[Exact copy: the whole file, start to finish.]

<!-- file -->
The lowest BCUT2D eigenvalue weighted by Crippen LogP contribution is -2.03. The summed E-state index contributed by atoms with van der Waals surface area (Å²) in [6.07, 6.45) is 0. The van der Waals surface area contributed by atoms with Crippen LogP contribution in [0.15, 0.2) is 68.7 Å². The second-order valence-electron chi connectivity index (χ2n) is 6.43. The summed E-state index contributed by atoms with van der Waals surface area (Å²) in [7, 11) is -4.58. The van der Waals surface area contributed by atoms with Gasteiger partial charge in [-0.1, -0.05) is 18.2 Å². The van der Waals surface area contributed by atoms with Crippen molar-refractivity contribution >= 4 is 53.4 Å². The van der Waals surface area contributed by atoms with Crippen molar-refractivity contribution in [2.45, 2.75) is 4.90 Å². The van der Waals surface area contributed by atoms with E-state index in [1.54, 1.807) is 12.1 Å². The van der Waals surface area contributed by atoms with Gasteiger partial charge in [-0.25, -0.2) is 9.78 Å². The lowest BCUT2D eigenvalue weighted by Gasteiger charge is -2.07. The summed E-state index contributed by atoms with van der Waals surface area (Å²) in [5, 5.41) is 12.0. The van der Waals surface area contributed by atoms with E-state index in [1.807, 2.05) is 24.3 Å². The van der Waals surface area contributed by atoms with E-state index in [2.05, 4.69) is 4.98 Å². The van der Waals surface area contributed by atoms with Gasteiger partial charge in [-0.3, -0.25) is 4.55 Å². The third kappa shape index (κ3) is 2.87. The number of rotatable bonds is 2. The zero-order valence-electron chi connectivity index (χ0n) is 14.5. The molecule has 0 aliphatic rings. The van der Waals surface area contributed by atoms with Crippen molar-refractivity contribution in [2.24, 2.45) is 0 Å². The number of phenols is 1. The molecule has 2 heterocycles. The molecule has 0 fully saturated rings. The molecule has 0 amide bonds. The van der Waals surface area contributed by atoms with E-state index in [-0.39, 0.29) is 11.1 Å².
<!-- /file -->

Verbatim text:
The lowest BCUT2D eigenvalue weighted by Crippen LogP contribution is -2.03. The summed E-state index contributed by atoms with van der Waals surface area (Å²) in [6.07, 6.45) is 0. The van der Waals surface area contributed by atoms with Crippen LogP contribution in [0.15, 0.2) is 68.7 Å². The second-order valence-electron chi connectivity index (χ2n) is 6.43. The summed E-state index contributed by atoms with van der Waals surface area (Å²) in [7, 11) is -4.58. The van der Waals surface area contributed by atoms with Gasteiger partial charge in [-0.1, -0.05) is 18.2 Å². The van der Waals surface area contributed by atoms with Crippen molar-refractivity contribution >= 4 is 53.4 Å². The van der Waals surface area contributed by atoms with Crippen molar-refractivity contribution in [2.45, 2.75) is 4.90 Å². The van der Waals surface area contributed by atoms with E-state index in [1.54, 1.807) is 12.1 Å². The van der Waals surface area contributed by atoms with Gasteiger partial charge in [-0.25, -0.2) is 9.78 Å². The lowest BCUT2D eigenvalue weighted by Gasteiger charge is -2.07. The summed E-state index contributed by atoms with van der Waals surface area (Å²) in [5, 5.41) is 12.0. The van der Waals surface area contributed by atoms with E-state index in [1.807, 2.05) is 24.3 Å². The van der Waals surface area contributed by atoms with E-state index in [2.05, 4.69) is 4.98 Å². The van der Waals surface area contributed by atoms with Gasteiger partial charge in [-0.3, -0.25) is 4.55 Å². The third kappa shape index (κ3) is 2.87. The number of rotatable bonds is 2. The zero-order valence-electron chi connectivity index (χ0n) is 14.5. The molecule has 0 aliphatic rings. The van der Waals surface area contributed by atoms with Crippen molar-refractivity contribution in [2.24, 2.45) is 0 Å². The number of phenols is 1. The molecule has 2 heterocycles. The molecule has 0 fully saturated rings. The molecule has 0 amide bonds. The van der Waals surface area contributed by atoms with E-state index in [-0.39, 0.29) is 11.1 Å².